Tuesday, February 28, 2012

Even I Get Tired of My Complaints

I was subbing the other day in a technology class and, since the regular teacher hadn't sent in lesson plans, his friend, the librarian, was explaining what the kids were supposed to do. That much is fine, but why did I detect a note of "this is probably too hard for you to understand or do much about" in his explanation? True, I am older and probably don't look all that technology literate, but why is that an assumption? I actually have a master's degree in computer science. True, it is a bit outdated, but I have learned things in the meantime. And the teachers who stopped by to pick up printouts also seemed to have that look on their faces, that "Gee, I am surprised YOU are in this job" look.

When I sub for teachers who are actually there and who explain the day to me, I also sometimes get that look. And, even sometimes from other teachers who stop by to help. Don't get me wrong, I am VERY HAPPY when the teachers nearby offer to help (or even just introduce themselves and make me feel welcome), but I am often surprised what they offer to help with. The things that I often need are class lists (why, oh why, do elementary teachers usually forget to leave a spare class list and, if they switch classes for a certain subject, a class list for the other class as well), schedules, a map of the school, directions on where to pick up the kids after they go to lunch and recess, where the copier is in case I have to make emergency copies. Instead, what I often get is questions about whether I can handle the curriculum for the day. That isn't, by the way, usually the hardest part of the day.

Which brings me to another question: why do teachers often give busywork (a puzzle worksheet, a movie with note-taking) to a sub? The students recognize that it isn't part of what they would normally be doing. It is actually harder to get them to do work that is "easier". They recognize that it isn't important and that the regular teacher will probably just throw out any papers they do while the sub is there. What regular teachers would consider an "easy day" has frequently actually been harder for me. The only conclusion I can come to is that the regular teachers don't have much confidence in the abilities of subs. Perhaps this is justified. But in many cases it is not. I have talked to a lot of subs over the course of my years subbing and many are retired teachers, others are people new to the area, trying to get a foothold in the school district. They usually take only jobs for which they are qualified.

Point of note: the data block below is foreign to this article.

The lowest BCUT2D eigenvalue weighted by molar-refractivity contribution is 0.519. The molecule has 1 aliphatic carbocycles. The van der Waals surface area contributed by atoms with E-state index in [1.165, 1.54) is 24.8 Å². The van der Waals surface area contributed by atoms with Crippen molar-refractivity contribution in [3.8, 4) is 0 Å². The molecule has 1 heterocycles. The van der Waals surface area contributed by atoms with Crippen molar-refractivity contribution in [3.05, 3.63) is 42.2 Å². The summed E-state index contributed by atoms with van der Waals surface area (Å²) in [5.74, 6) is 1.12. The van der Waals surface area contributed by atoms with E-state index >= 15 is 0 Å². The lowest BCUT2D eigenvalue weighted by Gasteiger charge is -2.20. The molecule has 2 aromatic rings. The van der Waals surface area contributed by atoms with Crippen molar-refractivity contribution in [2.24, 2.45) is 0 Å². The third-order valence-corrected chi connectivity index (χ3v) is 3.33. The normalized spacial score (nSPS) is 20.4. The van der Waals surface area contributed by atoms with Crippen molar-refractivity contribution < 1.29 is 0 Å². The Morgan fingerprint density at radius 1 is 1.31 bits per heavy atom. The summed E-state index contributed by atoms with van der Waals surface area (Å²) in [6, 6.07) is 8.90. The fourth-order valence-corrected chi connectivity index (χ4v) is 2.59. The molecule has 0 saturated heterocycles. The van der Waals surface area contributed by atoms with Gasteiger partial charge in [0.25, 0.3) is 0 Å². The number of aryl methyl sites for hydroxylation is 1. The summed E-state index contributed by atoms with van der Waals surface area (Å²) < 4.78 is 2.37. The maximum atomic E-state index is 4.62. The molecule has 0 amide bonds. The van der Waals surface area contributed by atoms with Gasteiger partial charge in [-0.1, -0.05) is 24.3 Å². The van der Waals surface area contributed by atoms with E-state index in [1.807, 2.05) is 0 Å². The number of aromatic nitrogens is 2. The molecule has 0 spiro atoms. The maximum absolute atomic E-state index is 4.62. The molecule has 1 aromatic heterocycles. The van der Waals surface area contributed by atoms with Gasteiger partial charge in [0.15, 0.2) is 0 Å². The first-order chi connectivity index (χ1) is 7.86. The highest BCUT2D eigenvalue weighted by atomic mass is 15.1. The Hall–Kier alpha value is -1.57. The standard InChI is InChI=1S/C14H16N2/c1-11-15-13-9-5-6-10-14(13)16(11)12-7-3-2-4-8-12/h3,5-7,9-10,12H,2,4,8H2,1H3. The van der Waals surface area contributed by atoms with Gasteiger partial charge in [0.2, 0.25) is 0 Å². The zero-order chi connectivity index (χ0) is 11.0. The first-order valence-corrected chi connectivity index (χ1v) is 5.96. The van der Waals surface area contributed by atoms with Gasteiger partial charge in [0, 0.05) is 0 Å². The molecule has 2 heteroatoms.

Perhaps the reason the regular teachers are less confident in subs is that subs DO mess up at times. Part of the problem is dealing with normal classroom routines, which the teachers often don't explain - How are requests to go to the bathroom handled? Are kids allowed to go to the library during independent reading? What do you do when the kids don't have any pencils? How do you switch the overhead projector from the document camera to the laptop?

There are lots of things that the teachers assume the subs will know or that the kids will tell them. But often the kids will tell the subs the wrong things - yes, we are allowed to wear hats in class; yes, we can chew gum; the teacher always lets us do X... And, in a few classes, where bossy kids have been designated as "helpers", I have gotten so annoyed at the "help" that I had to ask the student to stop helping me - you have to push this button to get the overhead to work; no, it must be this button; well, maybe this has to be unplugged and plugged in over here; no, maybe that was OK, but this needs to be turned on (and by that time, the whole set up is hopelessly messed up). There are times when I just want to say, "I CAN read the teacher's directions by myself." But, of course, there are also times when the teacher assumes that all subs can work their particular kinds of equipment. Guess what, subs are never trained on using the equipment - and different kinds of equipment are set up differently, are activated differently, and fail differently.

Yes, the curriculum is usually the least of my worries. But I think that probably, for the regular teachers, it is the MOST of THEIR worries, so they assume that it will be the biggest worry for the sub as well. Regular teachers are used to their equipment, their routines, their school procedures, and they don't have to be aware of them - they just ARE. Delivering the curriculum is their focus.

That, and the behavior of the students. I usually DO get warnings about the problem students.

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